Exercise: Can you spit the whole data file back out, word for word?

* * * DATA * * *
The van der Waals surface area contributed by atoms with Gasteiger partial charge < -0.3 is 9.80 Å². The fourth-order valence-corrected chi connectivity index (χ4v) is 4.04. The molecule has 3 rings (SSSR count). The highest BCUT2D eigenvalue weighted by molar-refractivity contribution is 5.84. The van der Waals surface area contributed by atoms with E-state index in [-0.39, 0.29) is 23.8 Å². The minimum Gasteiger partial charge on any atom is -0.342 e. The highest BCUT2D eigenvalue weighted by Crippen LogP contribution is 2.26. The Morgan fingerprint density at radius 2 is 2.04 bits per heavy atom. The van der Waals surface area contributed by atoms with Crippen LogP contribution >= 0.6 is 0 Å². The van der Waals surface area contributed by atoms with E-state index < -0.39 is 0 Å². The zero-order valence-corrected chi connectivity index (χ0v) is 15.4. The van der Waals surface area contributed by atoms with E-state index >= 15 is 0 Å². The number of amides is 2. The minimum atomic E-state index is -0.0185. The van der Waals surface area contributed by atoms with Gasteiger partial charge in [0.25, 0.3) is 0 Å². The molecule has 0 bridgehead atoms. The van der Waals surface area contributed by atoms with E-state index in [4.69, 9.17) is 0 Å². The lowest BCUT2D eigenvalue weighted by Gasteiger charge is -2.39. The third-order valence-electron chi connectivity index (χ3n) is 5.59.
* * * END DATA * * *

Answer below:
The van der Waals surface area contributed by atoms with Gasteiger partial charge < -0.3 is 9.80 Å². The fourth-order valence-corrected chi connectivity index (χ4v) is 4.04. The molecule has 3 rings (SSSR count). The highest BCUT2D eigenvalue weighted by molar-refractivity contribution is 5.84. The van der Waals surface area contributed by atoms with E-state index in [-0.39, 0.29) is 23.8 Å². The minimum Gasteiger partial charge on any atom is -0.342 e. The highest BCUT2D eigenvalue weighted by Crippen LogP contribution is 2.26. The Morgan fingerprint density at radius 2 is 2.04 bits per heavy atom. The van der Waals surface area contributed by atoms with Crippen LogP contribution >= 0.6 is 0 Å². The van der Waals surface area contributed by atoms with E-state index < -0.39 is 0 Å². The zero-order valence-corrected chi connectivity index (χ0v) is 15.4. The van der Waals surface area contributed by atoms with E-state index >= 15 is 0 Å². The number of amides is 2. The minimum atomic E-state index is -0.0185. The van der Waals surface area contributed by atoms with Gasteiger partial charge in [0.25, 0.3) is 0 Å². The molecule has 0 bridgehead atoms. The van der Waals surface area contributed by atoms with E-state index in [4.69, 9.17) is 0 Å². The lowest BCUT2D eigenvalue weighted by Gasteiger charge is -2.39. The third-order valence-electron chi connectivity index (χ3n) is 5.59.